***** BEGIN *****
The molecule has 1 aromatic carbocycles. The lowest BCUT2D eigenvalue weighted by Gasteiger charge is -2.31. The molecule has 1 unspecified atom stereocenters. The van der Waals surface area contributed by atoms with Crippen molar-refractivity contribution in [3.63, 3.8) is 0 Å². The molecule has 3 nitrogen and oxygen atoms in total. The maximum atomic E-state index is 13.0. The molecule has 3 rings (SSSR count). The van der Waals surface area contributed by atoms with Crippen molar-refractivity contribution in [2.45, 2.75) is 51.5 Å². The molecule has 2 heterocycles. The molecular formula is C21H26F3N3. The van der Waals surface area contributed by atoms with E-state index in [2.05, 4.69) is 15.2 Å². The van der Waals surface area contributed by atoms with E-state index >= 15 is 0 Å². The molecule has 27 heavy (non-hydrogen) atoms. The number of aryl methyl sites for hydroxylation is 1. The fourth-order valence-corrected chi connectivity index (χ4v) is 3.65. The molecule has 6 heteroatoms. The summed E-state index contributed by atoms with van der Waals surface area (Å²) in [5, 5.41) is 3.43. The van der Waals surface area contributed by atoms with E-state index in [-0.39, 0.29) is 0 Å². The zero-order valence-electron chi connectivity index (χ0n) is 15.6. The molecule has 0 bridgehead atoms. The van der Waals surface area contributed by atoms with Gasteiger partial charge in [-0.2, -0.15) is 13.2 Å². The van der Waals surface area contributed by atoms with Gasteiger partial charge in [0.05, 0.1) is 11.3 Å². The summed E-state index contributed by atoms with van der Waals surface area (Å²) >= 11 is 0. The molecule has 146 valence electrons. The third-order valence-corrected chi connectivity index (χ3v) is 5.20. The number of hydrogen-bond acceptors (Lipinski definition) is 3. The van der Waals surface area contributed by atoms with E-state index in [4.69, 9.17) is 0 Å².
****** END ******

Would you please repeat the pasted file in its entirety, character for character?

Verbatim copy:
The molecule has 1 aromatic carbocycles. The lowest BCUT2D eigenvalue weighted by Gasteiger charge is -2.31. The molecule has 1 unspecified atom stereocenters. The van der Waals surface area contributed by atoms with Crippen molar-refractivity contribution in [3.63, 3.8) is 0 Å². The molecule has 3 nitrogen and oxygen atoms in total. The maximum atomic E-state index is 13.0. The molecule has 3 rings (SSSR count). The van der Waals surface area contributed by atoms with Crippen molar-refractivity contribution in [2.45, 2.75) is 51.5 Å². The molecule has 2 heterocycles. The molecular formula is C21H26F3N3. The van der Waals surface area contributed by atoms with E-state index in [2.05, 4.69) is 15.2 Å². The van der Waals surface area contributed by atoms with E-state index >= 15 is 0 Å². The molecule has 27 heavy (non-hydrogen) atoms. The number of aryl methyl sites for hydroxylation is 1. The fourth-order valence-corrected chi connectivity index (χ4v) is 3.65. The molecule has 6 heteroatoms. The summed E-state index contributed by atoms with van der Waals surface area (Å²) in [5, 5.41) is 3.43. The van der Waals surface area contributed by atoms with E-state index in [-0.39, 0.29) is 0 Å². The zero-order valence-electron chi connectivity index (χ0n) is 15.6. The molecule has 0 bridgehead atoms. The van der Waals surface area contributed by atoms with Gasteiger partial charge in [-0.2, -0.15) is 13.2 Å². The van der Waals surface area contributed by atoms with Gasteiger partial charge in [0.05, 0.1) is 11.3 Å². The summed E-state index contributed by atoms with van der Waals surface area (Å²) >= 11 is 0. The molecule has 146 valence electrons. The third-order valence-corrected chi connectivity index (χ3v) is 5.20. The number of hydrogen-bond acceptors (Lipinski definition) is 3. The van der Waals surface area contributed by atoms with E-state index in [4.69, 9.17) is 0 Å².